A 1981 Meeting with Prime Minister Indira Gandhi

, October 31, 2007

Jewish Political Studies Review 19:3-4 (Fall 2007)

 

A meeting with Indira Gandhi in 1981 touched on such delicate issues as India‘s relations with Israel and Jews in the face of Muslim pressures, Gandhi’s image in the U.S. media, her views of U.S. policies, and the situation of Soviet Jewry. At the meeting’s conclusion Gandhi gave mixed indications as to continuing the dialogue in the future.

In my role as head of the Australian Jewish community and representing the Asia Pacific Branch of the World Jewish Congress (WJC), I had numerous meetings with heads of state and foreign ministers in Asia and Southeast Asia. The Australian government was always helpful in arranging these.

One of the most interesting meetings was with Indira Gandhi, the charismatic Indian prime minister.[1] It took place at her home in New Delhi on 21 December 1981. Initially there was supposed to be a meeting with the then foreign minister P. V. Narashima Rao, whom I would encounter just under ten years later in a  confrontation that preceded diplomatic relations between Israel and India.[2]

At the time of the meeting with Prime Minister Gandhi, India was allowing Israel to operate a consulate in Bombay. The consul could not travel in India without special approval, and the government took pains to demonstrate to the Arabs that the consulate did not reflect a serious diplomatic relationship. The Indian Foreign Office was primarily concerned to ensure that the earnings of Indians working in Saudi Arabia and the Gulf states, which were a critical factor for the Indian economy, were maintained.

 

Mrs. Gandhi at Home

Although the meeting with Foreign Minister Rao was canceled, I was informed that Indira Gandhi would meet me at her home that evening together with the late Ezra Kolet, then head of the Council of Indian Jewry. When we arrived she greeted us warmly. I gave a short presentation explaining the WJC’s role as the umbrella body for world Jewry. Our objective was to strengthen relations and develop a dialogue with the Third World, of which India was the most important component.

As I spoke, Mrs. Gandhi started reading her telexes and I began to feel as if talking to myself. When I said that although we were a small people we did play a disproportionate role in various social and political areas in the West,  Mrs. Gandhi brushed aside her papers and interrupted to say that she was “acutely aware” of that.

I mentioned the Indian Jewish community and its two thousand years of uninterrupted settlement in India (as Indo-Jewish tradition maintains). I expressed admiration that India had enabled the Jews, like other minorities, to perpetuate their religious and cultural identity without discouraging them from full involvement in India’s national aspirations. I noted the total absence of anti-Semitic attitudes, discrimination, and persecution in India, which contrasted starkly with the Jewish experience in the Christian and Muslim worlds. At that stage she interrupted and somewhat cynically asked Kolet how many Jews were still left in India, obviously alluding to the fact that over 80 percent had emigrated to Israel.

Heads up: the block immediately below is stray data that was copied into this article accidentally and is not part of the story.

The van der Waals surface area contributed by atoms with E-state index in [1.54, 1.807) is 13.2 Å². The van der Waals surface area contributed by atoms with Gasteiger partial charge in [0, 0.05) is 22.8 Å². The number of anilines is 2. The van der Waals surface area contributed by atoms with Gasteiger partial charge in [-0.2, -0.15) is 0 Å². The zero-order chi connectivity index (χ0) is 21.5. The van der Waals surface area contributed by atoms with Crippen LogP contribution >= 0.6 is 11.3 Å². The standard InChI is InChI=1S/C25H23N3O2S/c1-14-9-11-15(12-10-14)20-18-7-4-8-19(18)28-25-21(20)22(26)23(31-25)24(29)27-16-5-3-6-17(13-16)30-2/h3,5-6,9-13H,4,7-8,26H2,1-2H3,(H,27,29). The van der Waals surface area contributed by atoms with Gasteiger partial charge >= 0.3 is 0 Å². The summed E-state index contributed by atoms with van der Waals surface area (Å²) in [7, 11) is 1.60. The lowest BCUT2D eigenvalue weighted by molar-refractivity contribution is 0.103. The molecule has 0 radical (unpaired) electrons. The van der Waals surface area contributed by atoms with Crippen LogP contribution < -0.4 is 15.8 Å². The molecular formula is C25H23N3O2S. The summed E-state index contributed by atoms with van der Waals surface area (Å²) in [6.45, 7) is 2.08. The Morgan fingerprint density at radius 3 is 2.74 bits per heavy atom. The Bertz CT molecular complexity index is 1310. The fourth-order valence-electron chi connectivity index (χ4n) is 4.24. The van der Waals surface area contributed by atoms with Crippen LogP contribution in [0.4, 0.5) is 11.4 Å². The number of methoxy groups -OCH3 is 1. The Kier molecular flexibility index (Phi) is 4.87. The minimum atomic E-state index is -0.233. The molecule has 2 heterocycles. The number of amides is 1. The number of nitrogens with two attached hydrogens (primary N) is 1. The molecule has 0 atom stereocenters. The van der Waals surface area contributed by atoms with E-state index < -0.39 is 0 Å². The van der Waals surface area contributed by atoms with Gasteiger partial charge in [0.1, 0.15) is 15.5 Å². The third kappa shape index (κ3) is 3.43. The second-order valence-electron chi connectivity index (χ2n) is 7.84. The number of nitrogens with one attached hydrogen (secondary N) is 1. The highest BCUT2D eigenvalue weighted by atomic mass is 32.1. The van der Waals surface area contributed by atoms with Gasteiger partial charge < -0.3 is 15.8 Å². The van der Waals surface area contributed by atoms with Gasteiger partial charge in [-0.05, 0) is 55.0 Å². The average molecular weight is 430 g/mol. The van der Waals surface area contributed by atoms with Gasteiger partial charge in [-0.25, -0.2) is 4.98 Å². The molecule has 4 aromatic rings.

Detecting resentment, I reverted to our desire for friendly relations. I recollected that her father was closely associated with Anglo-Jews who supported India’s struggle for independence. I mentioned the late Harold Laski-a leading Anglo-Jewish professor of political science at the London School of Economics, former chairman of the Labour Party, and central figure among the Fabian socialists-and the London School of Economics itself. Mrs. Gandhi smiled patronizingly.

I outlined the WJC’s principal concerns. First, we wanted to perpetuate Jewish tradition and culture-something we could not always take for granted in societies that discouraged or proscribed pluralism. Second, I mentioned the negative impacts of the intensification of the Cold War. Third, we were determined to combat the revival of anti-Semitism and racism, which emanated from the extreme Left as well as neo-Nazis. I said this was one area in which we shared common objectives with Diaspora Indians. I also elaborated on the plight of Soviet Jewry.

Finally, I dealt with Israel. Whether Jews agreed or differed with specific policies of the present Israeli government, we were all united in our support for Israel and deplored those elements in the Middle East whose objective was Israel’s destruction rather than peace. I expressed the hope that the Israeli-Egyptian Camp David accords would ultimately lead to a genuine settlement in which all parties in the Middle East could live in peace, security, and justice.